Dry fasting is also known as an Absolute Fast, Black Fast, and Hebrew Fast. This is fasting at its extreme, and usually only attempted for spiritual clarity and/or union.
Quite simply, dry fasting is the practice of denying oneself both food and water. It is included here more for informational purposes than anything else. It is not recommended.
Unlike other types/styles of fasting, dry fasting has not been studied to the same extent, so is lacking in supportive evidence of its efficacy to physical health.
It's usually only done for one day or less; dry fasts longer than one day usually happen only by accident and not by design, i.e. extreme illness or duress. Among those who perform a dry fast, some of the symptoms/effects reported include extreme weakness and lethargy, sensitivity to light and sound, dizziness, and feelings of depletion.
In the distant past, when dry fasting was practiced more commonly, and usually performed as a sacrifice or a show of faith, it was done by a healthy individual -- healthy to a degree difficult for us to attain who live in technology-laden societies.
Modern day toxins find their way into our systems, no matter how carefully we try to prevent it. A dry fast may cause too quick a release of toxins that then have less fluid than usual with which to be carried away. The release of hard metals into the system would be the most damaging. Detoxing into a dehydrated system isn't wise. And, even if you're fasting not to detox, but for spiritual reasons, there is no way to avoid the natural detoxing that will occur.
Having said all that, if you really want to do a dry fast, if you feel guided and compelled, work your way up to it. Start with easier and gentler cleansing fasts, like juice or fruit, and follow a cleansing diet for a few months. Following a raw food diet is especially helpful.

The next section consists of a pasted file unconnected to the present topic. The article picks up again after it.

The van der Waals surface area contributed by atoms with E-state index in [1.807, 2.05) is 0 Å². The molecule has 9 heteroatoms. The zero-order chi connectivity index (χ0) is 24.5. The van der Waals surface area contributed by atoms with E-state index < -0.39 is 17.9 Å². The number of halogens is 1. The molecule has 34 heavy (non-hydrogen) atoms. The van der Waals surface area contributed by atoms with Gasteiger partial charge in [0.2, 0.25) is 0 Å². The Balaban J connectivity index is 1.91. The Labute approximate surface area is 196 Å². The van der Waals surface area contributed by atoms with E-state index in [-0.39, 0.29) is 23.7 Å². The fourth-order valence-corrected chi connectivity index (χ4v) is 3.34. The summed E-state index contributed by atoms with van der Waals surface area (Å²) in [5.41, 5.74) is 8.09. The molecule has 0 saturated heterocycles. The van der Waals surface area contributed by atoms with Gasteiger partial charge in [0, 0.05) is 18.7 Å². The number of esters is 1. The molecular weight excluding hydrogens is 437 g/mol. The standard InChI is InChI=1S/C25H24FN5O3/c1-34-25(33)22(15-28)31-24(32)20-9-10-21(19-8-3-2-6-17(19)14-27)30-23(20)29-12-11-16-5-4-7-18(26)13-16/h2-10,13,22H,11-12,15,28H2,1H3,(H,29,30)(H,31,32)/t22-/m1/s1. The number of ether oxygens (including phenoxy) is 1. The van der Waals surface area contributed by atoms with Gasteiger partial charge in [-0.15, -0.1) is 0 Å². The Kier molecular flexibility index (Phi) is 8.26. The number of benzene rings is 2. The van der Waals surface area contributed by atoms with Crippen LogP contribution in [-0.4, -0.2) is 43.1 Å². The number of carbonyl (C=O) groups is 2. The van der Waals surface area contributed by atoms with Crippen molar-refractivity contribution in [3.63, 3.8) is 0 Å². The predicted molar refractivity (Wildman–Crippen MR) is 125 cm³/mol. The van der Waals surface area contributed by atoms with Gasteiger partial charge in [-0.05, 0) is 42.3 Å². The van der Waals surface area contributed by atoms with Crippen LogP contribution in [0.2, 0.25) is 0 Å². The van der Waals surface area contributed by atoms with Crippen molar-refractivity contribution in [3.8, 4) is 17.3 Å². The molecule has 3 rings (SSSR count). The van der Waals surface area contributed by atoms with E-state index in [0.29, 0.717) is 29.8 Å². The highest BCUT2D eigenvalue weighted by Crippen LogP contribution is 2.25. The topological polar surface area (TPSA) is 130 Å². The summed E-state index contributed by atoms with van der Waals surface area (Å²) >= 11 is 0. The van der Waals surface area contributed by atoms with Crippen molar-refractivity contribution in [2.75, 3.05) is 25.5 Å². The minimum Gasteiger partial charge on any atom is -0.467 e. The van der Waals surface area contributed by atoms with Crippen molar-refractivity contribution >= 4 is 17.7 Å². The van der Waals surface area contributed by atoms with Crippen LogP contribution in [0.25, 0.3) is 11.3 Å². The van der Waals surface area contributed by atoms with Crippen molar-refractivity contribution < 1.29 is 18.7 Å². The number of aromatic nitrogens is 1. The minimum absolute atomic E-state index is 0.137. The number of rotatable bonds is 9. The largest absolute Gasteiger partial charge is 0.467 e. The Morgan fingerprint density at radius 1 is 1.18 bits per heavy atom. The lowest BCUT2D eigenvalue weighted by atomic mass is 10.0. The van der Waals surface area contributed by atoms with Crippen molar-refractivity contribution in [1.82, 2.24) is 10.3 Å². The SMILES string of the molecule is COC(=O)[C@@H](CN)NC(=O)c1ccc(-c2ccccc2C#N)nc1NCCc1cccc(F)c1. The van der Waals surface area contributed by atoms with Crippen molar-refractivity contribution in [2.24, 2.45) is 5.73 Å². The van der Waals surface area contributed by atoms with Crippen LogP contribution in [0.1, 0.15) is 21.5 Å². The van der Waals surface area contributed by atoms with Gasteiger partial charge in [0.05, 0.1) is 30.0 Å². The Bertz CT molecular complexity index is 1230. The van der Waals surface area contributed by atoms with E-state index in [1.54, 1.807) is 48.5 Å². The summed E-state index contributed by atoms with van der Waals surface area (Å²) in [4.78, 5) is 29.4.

You might also try following the Orthodox Church's absolute fast, which begins Saturday night and ends Sunday morning after communion.
Fasting is never to be an abuse on your body. Follow your inner guidance, and maintain your intention to honor and respect your physical body, as dry fasting isn't about increasing physical health, per se; and one of your spiritual responsibilities is to maintain the health of your physical body--your soul's temple.
For more information and very interesting reading, try googling ChiGong or QiGong. This practice is thousands of years old and purports to consciously direct and/or influence Chi, or life force, energy.
In its history are examples of Masters living from the pure energy of Chi, and not from the energy of food or water. Traditional Chinese medicine and acupuncture and acupressure share many of the same core concepts with ChiGong, although ChiGong actually predates them.
Nita shares her experience of breaking a fast improperly. Eating too much, too soon, has its consequences. Experience being the best teacher, she now knows to really slow down when ending a fast.
Neuroscientist, Mark Mattson, speaks out about his research findings in a TedX talk available on YouTube. He is the current Chief of the Laboratory of Neurosciences at the National Institute on Aging…
If you want a front seat view of Ben Marcus' 6-day water fast, he wrote a wonderful and hilarious article about it for GQ Magazine online. I just found this pearl and want to share it with everyone. I…